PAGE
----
July 1, 2018
Pisa is considered one of the great cities of Tuscany, tracing its roots to ancient times. The Pelasgi, Greeks, Etruscans, and Ligurians have been all thought to be founders of the city. Archaeological remains from as early as the fifth century B.C. confirm the existence of a port where Pisa is now located. The Greek geographer Strabo claimed Pisa originated with the mythical king of Pylos Nestor, while Virgil states in the Aeneid that Pisa was already a great center at the time of the Roman republic. Pisa benefited in ancient times from being the only port along the western coast between Genoa and Ostia, and served as a base for Roman naval expeditions against Ligurians, Gauls, and Carthaginians. In 180 B.C., it became a Roman colony, then in 89 B.C., Portus Pisanus became a municipium.
The central attraction of Pisa is the Piazza del Duomo, where the cathedral, baptistery and by far most famous, the leaning tower are located.
The design of the cathedral was influenced by a variety of styles, including Byzantine and Islamic. The church was erected outside Pisa’s early medieval walls in the middle of the 11th century using the spoils received fighting against the Muslims in Sicily, the area having been used in the Lombard era as a necropolis. The original building plan was a Greek cross with a grand cupola at the crossing, but today the plan is a Latin cross with a central nave flanked by two side aisles on each side, with the apse and transepts having three naves.
At the end of the 11th century, the cathedral was declared a primatial church, then was consecrated in 1118 by Pope Gelasius II, who belonged to the Caetani family which was powerful both in Pisa and in Rome. In the early 12th century, the cathedral was enlarged, then further restorations occurred after the fire of 1595, following which the roof was replaced and the three bronze doors of the facade were added. Large paintings depicting stories of the blessed and saints of Pisa were added in the early 18th century.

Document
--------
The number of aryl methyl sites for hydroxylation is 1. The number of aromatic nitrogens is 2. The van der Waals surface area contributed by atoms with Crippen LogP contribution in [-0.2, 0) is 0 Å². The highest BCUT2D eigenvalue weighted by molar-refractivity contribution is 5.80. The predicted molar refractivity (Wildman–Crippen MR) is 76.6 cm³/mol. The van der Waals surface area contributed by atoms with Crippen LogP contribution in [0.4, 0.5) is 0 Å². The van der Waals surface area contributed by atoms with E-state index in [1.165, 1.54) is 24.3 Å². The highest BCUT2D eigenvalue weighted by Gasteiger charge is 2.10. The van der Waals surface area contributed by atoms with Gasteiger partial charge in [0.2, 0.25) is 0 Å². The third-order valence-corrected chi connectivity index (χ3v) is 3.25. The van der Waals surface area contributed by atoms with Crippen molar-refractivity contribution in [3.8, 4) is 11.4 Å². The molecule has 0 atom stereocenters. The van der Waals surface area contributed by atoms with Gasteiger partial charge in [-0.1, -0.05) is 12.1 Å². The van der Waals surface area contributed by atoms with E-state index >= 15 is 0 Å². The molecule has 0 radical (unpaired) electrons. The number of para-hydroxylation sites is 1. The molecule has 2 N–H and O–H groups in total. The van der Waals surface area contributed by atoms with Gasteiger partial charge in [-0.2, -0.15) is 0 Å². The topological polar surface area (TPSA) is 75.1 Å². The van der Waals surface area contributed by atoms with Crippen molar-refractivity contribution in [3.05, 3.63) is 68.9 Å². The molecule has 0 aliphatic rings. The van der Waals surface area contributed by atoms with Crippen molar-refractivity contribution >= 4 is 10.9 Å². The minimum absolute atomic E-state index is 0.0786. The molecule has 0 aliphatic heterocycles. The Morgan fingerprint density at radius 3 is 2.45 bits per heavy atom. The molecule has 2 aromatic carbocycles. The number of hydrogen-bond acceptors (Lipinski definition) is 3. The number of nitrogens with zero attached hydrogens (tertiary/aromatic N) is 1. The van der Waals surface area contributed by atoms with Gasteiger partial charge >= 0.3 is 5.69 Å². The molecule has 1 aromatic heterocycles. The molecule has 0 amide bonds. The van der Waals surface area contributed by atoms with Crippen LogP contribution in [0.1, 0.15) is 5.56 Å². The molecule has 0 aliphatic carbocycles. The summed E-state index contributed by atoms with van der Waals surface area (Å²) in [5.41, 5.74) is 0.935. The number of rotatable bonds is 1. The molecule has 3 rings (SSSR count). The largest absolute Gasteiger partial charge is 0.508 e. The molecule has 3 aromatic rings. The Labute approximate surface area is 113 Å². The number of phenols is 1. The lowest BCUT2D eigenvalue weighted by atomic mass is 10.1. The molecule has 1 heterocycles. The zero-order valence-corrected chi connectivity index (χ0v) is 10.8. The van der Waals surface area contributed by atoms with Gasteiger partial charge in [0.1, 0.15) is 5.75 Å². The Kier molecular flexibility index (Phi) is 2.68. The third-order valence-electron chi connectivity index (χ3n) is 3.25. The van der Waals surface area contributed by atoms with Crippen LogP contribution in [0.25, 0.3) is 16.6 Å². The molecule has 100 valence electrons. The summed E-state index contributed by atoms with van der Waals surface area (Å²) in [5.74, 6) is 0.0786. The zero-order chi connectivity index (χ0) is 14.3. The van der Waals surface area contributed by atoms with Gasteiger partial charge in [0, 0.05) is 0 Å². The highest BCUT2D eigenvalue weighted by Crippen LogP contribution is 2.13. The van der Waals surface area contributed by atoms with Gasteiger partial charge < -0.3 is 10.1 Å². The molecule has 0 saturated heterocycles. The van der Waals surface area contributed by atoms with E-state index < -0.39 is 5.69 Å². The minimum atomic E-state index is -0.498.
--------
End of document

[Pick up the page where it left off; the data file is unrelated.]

The centerpiece of Pisa is the leaning tower, the bell tower or campanile of the cathedral, probably one of the most famous attractions in all of Europe, with the crowds of tourists to show for it. The tower’s tilt began during construction in the 12th century, caused by an inadequate foundation on ground too soft on one side to properly support the structure’s weight. The tilt increased in the decades before the structure was completed in the 14th century. It gradually increased until the structure was stabilized (and the tilt partially corrected) by efforts in the late 20th and early 21st centuries.
Construction of the Battistero di San Giovanni was begun in an early Gothic style in the middle of the 12th century to accompany the cathedral. The baptistery is the largest in Italy, 54.86 m high, with a diameter of 34.13 m. The Pisa baptistery is an example of the transition from the Romanesque style to the Gothic style: the lower section is in the Romanesque style, with rounded arches, while the upper sections are in the Gothic style, with pointed arches. The baptistery is constructed of marble, as is common in Italian architecture.